Bath Time

Elderly people tend to get cold quickly. Before going into the bathroom perhaps turn the a/c up a couple of degrees so it won’t come on while they are in the  shower. Sometimes it is necessary to have a small portable heater in the bathroom to turn on during bath time. Have all the necessary items that will be needed such as: towel, washcloth, soap, shampoo, clean clothes or pajamas in the bathroom before starting the bath. You don’t want to have to walk out and leave them unattended.

A bathtub mat or decals of some sort on the bottom of the tub to prevent them from slipping is a good idea. I have seen caregivers wet a thick towel and put a portion of it under the legs of the shower bench for them to stand up on during the shower when no mats were present.

Shower bars installed on the shower wall is also a great idea for safety. You will want to implement anything possible to assist the process of keeping your parent safe. It is just another safety measure.

I seriously recommend a shower bench that overlaps or overextends the side of the bathtub. If it is overlapping the tub they can walk up to the tub, turn around, sit down on the shower bench and then lift one leg at a time over the tub and then scoot over to the middle of the bench. If you have a shower chair or a shower bench that doesn’t overlap the edge your parent has to stand up and hold onto something or someone and lift each leg over the edge of the tub. They will be straddled the tub lifting the other leg. Then they have to turn around and face the front of the tub. Then backup and turn their head to find the bench. Then sit down without plopping down and perhaps falling over. This makes for a possibly dangerous situation. There is no need for extra risks in the bathroom when it can be prevented.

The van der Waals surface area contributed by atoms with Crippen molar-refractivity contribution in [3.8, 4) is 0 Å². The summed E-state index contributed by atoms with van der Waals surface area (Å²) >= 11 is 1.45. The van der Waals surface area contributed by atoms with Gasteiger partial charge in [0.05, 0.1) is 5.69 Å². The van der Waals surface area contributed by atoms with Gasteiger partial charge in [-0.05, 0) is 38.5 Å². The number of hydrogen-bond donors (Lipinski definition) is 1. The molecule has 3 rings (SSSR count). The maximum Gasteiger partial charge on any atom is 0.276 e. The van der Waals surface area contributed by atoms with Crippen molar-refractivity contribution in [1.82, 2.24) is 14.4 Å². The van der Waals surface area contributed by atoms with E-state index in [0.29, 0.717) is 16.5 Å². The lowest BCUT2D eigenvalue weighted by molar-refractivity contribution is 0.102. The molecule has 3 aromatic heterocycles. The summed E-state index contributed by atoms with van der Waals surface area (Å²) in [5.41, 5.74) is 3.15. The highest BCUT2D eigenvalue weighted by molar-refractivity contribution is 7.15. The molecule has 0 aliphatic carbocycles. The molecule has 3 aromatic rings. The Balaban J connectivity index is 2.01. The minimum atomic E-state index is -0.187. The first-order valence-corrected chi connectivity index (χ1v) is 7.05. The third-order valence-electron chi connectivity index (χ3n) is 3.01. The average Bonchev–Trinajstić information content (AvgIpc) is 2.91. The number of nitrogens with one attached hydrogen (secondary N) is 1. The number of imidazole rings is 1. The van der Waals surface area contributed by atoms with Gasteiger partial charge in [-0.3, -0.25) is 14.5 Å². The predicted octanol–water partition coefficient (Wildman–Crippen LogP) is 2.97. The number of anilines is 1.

Proceed as you normally would for a shower. After washing the top half you can actually wrap a dry towel around them and continue with the rest of the body. If you have an extended shower bench if it easier to get them out and dried off. They just scoot over to the end. Lift each leg over the side and turn without standing up. So much safer. Dry off and get dressed.

I don’t recommend shower chairs unless the person needs support to sit up. In that case you may need two people for safety measures if possible. That would be considered a high fall risk. Also, for wheelchair bound people that can’t stand up and lift each leg over the side of the bathtub the overlapping or extended shower bench is their avenue to  continue taking a real shower and not a bed bath.

The bathroom is one of the rooms that the elderly tend to get hurt in the most due to falls. Ambulance services and fire stations get many calls weekly to go and help someone that has fallen in the bathroom.

I hope this information helps you for a safer and happier bath time.

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